The disaster in Japan is expected to affect economies in Southeast Asia, but economists say the damage is likely to be limited. They say the region may even see increased investments from Japan as companies seek to diversify away from areas at higher risk from natural disasters.
Japan supplies Southeast Asia factories with components and parts put into cars, electronics, and other products for export, including back to Japan.
That supply chain was disrupted when the earthquake and tsunami hit Japan’s northeast, damaging a nuclear plant and forcing many factories to stop production.
Many Southeast Asian countries export to Japan. The Japanese market accounts for about 20 percent of Indonesia’s exports and 17 percent of what the Philippines sends abroad, down to smaller amounts from countries including Cambodia, Laos, and Singapore.
Regional economists say exports may suffer this year. But with Japanese damage assessments and the situation at the nuclear plant uncertain, estimates of the cost to trade are tentative.
Tim Condon, the chief Asia economist for ING Financial Markets in Singapore, said a worst-case scenario would be similar to the 2008 global financial crisis, when Japan’s imports dropped by nearly half.
“If the earthquake damage is that severe we could see damage on the order of 0.7 percent of GDP in Indonesia, about half that in the case of Philippines, and then something even lower than that in the rest of the Southeast Asian economies. So, it ranges from a chunky number in the case of Indonesia, to kind of a negligible figure in the others.”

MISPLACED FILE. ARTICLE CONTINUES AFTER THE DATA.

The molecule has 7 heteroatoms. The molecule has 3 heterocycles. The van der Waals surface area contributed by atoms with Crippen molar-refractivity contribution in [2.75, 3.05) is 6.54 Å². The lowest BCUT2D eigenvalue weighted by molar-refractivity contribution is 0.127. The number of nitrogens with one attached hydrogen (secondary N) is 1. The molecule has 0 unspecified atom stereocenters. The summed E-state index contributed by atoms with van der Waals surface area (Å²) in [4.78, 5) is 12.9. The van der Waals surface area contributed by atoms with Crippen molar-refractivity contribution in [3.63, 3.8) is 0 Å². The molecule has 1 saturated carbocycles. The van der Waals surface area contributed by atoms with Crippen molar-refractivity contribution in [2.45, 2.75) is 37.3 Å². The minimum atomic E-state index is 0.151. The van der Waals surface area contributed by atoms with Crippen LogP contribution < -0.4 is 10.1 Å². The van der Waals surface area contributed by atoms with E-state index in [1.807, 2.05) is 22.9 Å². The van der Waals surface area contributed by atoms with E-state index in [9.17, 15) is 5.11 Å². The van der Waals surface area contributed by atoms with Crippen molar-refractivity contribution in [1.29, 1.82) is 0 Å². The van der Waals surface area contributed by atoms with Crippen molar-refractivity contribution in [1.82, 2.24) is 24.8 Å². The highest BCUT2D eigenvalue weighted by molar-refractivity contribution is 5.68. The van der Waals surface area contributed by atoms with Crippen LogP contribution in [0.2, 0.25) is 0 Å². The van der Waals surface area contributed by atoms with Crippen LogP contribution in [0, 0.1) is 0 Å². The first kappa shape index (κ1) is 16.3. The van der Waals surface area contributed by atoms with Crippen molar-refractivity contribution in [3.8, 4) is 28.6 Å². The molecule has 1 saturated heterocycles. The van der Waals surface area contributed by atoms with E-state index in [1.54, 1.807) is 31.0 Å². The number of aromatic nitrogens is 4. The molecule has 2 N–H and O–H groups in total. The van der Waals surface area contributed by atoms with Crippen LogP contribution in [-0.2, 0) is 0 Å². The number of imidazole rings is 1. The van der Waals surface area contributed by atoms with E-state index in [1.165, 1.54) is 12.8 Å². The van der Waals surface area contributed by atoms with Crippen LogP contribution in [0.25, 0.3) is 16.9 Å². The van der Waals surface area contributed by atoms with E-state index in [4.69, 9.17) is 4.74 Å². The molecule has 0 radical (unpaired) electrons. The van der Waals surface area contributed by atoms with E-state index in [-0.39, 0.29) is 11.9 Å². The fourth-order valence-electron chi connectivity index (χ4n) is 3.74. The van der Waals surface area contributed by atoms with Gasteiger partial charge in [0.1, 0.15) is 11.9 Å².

Thailand BOI approves Biotech Projects Worth 2.4 Bln Baht ($78 million)
The biotechnology sector is part of the so-called BCG model (Bio, Circular and Green economy) which the Thai government has set as a priority to lead the post-Covid 19 recovery.
The Thailand Board of Investment (BOI) said today it has recently approved new projects in the field of advanced biotechnology, worth a combined 2.4 billion baht (around USD78 million) in investment, reflecting the increased interest of local and foreign investors in the country’s biotech sector.
Indonesia’s Omnibus Law: Positive Investment List and the Liberalization of Business Sectors
Examples of non-fiscal incentives are the provision of supporting infrastructure, simplified business licensing procedures, and the guaranteed energy supply or raw materials.
In the first of ASEAN Briefing’s Indonesia’s Omnibus Law series, we analyze Presidential Regulation 10 of 2021 (PR 10/2021) on business fields open to investment — also dubbed as the positive investment list. The regulation comes into effect on March 4, 2021.
Foreigners’ Participation in Thai Listed Companies explained
Special vehicles have been created to facilitate foreign investors so that they are able to invest in Thai
securities flexibly and conveniently.
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